Recent figures suggest that emissions are responsible for around 64,000 deaths in the UK each year with air pollution killing nearly as many people as smoking. A further 29,000 deaths were also linked to air pollution through exacerbation of other conditions such as cancer, diabetes and chronic lung disease. In Britain, 98 deaths in every 100,000 can now be attributed to inhaled pollutant chemicals.
To tackle these health concerns, UK local authorities have declared over 500 Air Quality Management Areas, of which 44 are declared due to pollution from roads within National Highways’ network. Nitrogen Dioxide (NO2) is the main pollutant, followed by particulate matter (PM).
Variable speed limits (VSLs) are already delivering major reductions in congestion and improvements in safety across the UK’s motorway network. This project will seek to identify how the use of this VSL technology can also impact on vehicle emissions.
The project, commissioned by National Highways and led by Amey Consulting, researched the improvement air quality by dynamically changing speed limits on the Strategic Road Network (SRN). Making use of existing smart motorway infrastructure, it explored the introduction of flow management to control the speed of traffic on the motorway when poor air quality is predicted, to reduce the effects of poor air quality on health. Prediction work measured traffic congestion with existing traffic detectors, weather conditions from the Met Office, and pollution levels from new air quality sensors. How resulting pollution disperses near these major roads was then modelled.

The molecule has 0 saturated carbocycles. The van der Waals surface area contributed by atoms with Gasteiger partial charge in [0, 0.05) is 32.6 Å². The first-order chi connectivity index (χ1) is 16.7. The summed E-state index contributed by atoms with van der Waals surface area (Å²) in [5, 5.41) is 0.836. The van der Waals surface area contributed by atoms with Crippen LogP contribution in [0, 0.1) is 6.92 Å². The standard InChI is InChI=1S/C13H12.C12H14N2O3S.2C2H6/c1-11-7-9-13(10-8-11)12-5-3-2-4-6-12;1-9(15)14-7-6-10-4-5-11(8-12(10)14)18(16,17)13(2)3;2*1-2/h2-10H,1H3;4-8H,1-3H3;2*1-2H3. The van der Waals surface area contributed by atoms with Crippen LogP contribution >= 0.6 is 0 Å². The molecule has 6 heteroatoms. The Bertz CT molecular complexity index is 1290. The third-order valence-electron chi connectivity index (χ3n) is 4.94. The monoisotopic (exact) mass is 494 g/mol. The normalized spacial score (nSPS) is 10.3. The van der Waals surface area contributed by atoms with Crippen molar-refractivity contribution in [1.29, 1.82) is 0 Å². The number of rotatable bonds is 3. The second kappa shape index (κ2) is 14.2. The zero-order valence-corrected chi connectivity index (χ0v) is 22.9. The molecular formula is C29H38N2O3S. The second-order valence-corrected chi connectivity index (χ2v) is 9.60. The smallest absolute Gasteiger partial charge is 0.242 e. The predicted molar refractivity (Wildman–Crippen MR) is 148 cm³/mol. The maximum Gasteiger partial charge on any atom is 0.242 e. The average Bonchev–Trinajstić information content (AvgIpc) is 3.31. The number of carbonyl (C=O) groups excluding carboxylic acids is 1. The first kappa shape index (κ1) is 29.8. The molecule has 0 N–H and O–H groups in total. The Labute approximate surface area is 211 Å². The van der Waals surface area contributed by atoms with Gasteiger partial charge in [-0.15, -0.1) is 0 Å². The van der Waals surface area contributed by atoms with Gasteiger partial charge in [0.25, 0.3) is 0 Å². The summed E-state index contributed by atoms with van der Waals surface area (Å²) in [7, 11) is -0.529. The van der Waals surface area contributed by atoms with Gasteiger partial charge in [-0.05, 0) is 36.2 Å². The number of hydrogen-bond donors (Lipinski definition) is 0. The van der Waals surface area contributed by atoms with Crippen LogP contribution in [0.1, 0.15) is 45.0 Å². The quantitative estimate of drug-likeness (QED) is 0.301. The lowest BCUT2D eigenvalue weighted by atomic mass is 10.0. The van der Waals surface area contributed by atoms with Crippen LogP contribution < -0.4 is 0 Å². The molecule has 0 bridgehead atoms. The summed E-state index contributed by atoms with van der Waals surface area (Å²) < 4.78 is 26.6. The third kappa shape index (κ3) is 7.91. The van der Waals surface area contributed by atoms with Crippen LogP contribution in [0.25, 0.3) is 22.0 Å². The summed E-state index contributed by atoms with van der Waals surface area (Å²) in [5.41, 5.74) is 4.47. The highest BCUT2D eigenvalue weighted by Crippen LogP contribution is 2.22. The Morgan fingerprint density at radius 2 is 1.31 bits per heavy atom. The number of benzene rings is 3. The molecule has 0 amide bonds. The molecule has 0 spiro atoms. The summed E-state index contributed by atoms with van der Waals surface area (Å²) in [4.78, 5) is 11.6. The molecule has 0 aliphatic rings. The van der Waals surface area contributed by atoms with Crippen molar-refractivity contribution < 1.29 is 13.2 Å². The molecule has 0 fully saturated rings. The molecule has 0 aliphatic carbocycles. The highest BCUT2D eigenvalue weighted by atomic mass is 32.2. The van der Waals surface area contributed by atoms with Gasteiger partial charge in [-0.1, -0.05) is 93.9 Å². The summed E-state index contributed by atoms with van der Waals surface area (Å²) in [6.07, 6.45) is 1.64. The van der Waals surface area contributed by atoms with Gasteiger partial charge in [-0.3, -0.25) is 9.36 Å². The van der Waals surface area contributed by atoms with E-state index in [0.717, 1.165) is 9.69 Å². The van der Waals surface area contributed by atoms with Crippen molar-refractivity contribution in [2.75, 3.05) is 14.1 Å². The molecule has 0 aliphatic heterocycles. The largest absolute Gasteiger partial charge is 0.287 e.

Sensors reported critical data every minute to deliver air quality predictions at a much higher resolution than previously, with the ability to determine how varying the speed limit can improve air quality in the local vicinity. Frequent modelling and prediction enabled the introduction of ‘air quality’ speed restrictions, only when necessary, in response to each predicted poor air quality event.
Collecting the various data sources and predicting where and when poor air quality occurred was handled by Amey Consulting’s AQATANE system. Developed in collaboration with Newcastle University, it integrates multiple data sources and enables continuous modelling of dispersion in real-time through three modelling components; a traffic congestion model, an emissions model and pollution dispersion modelling. Envirowatch’s “e-Mote” sensors will monitor and report data on nitric oxide (NO), nitrogen dioxide (NO2) and carbon monoxide (CO) levels, as well as trialling new low-cost PM sensors.
Nicander provided their curo360 system to demonstrate the setting of variable message signs and mandatory speed limits when poor quality events were predicted and an alert raised by the AQATANE system; this process was automated through the use of curo360’s rules engine and business process management functionality. curo360 collected and displayed congestion and device status data from National Highways’ NTIS system.
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